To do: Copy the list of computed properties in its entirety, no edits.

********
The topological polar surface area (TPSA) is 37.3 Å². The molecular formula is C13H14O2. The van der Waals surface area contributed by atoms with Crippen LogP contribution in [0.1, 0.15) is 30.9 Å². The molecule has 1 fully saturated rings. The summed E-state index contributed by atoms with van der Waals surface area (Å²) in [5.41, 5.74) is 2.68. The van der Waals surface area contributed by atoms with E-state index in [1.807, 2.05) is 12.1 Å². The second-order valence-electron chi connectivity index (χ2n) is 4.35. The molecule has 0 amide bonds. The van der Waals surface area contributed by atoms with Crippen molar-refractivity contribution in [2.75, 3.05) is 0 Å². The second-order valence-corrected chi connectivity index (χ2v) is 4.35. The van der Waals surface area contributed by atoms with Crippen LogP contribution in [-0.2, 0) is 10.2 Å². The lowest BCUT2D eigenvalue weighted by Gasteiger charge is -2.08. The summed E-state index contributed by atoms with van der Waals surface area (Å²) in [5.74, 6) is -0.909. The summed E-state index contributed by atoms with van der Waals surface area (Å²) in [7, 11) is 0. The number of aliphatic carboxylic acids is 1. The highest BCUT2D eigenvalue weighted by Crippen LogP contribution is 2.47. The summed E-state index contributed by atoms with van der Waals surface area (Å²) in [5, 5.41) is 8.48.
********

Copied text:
The topological polar surface area (TPSA) is 37.3 Å². The molecular formula is C13H14O2. The van der Waals surface area contributed by atoms with Crippen LogP contribution in [0.1, 0.15) is 30.9 Å². The molecule has 1 fully saturated rings. The summed E-state index contributed by atoms with van der Waals surface area (Å²) in [5.41, 5.74) is 2.68. The van der Waals surface area contributed by atoms with E-state index in [1.807, 2.05) is 12.1 Å². The second-order valence-electron chi connectivity index (χ2n) is 4.35. The molecule has 0 amide bonds. The van der Waals surface area contributed by atoms with Crippen molar-refractivity contribution in [2.75, 3.05) is 0 Å². The second-order valence-corrected chi connectivity index (χ2v) is 4.35. The van der Waals surface area contributed by atoms with Crippen LogP contribution in [-0.2, 0) is 10.2 Å². The lowest BCUT2D eigenvalue weighted by Gasteiger charge is -2.08. The summed E-state index contributed by atoms with van der Waals surface area (Å²) in [5.74, 6) is -0.909. The summed E-state index contributed by atoms with van der Waals surface area (Å²) in [7, 11) is 0. The number of aliphatic carboxylic acids is 1. The highest BCUT2D eigenvalue weighted by Crippen LogP contribution is 2.47. The summed E-state index contributed by atoms with van der Waals surface area (Å²) in [5, 5.41) is 8.48.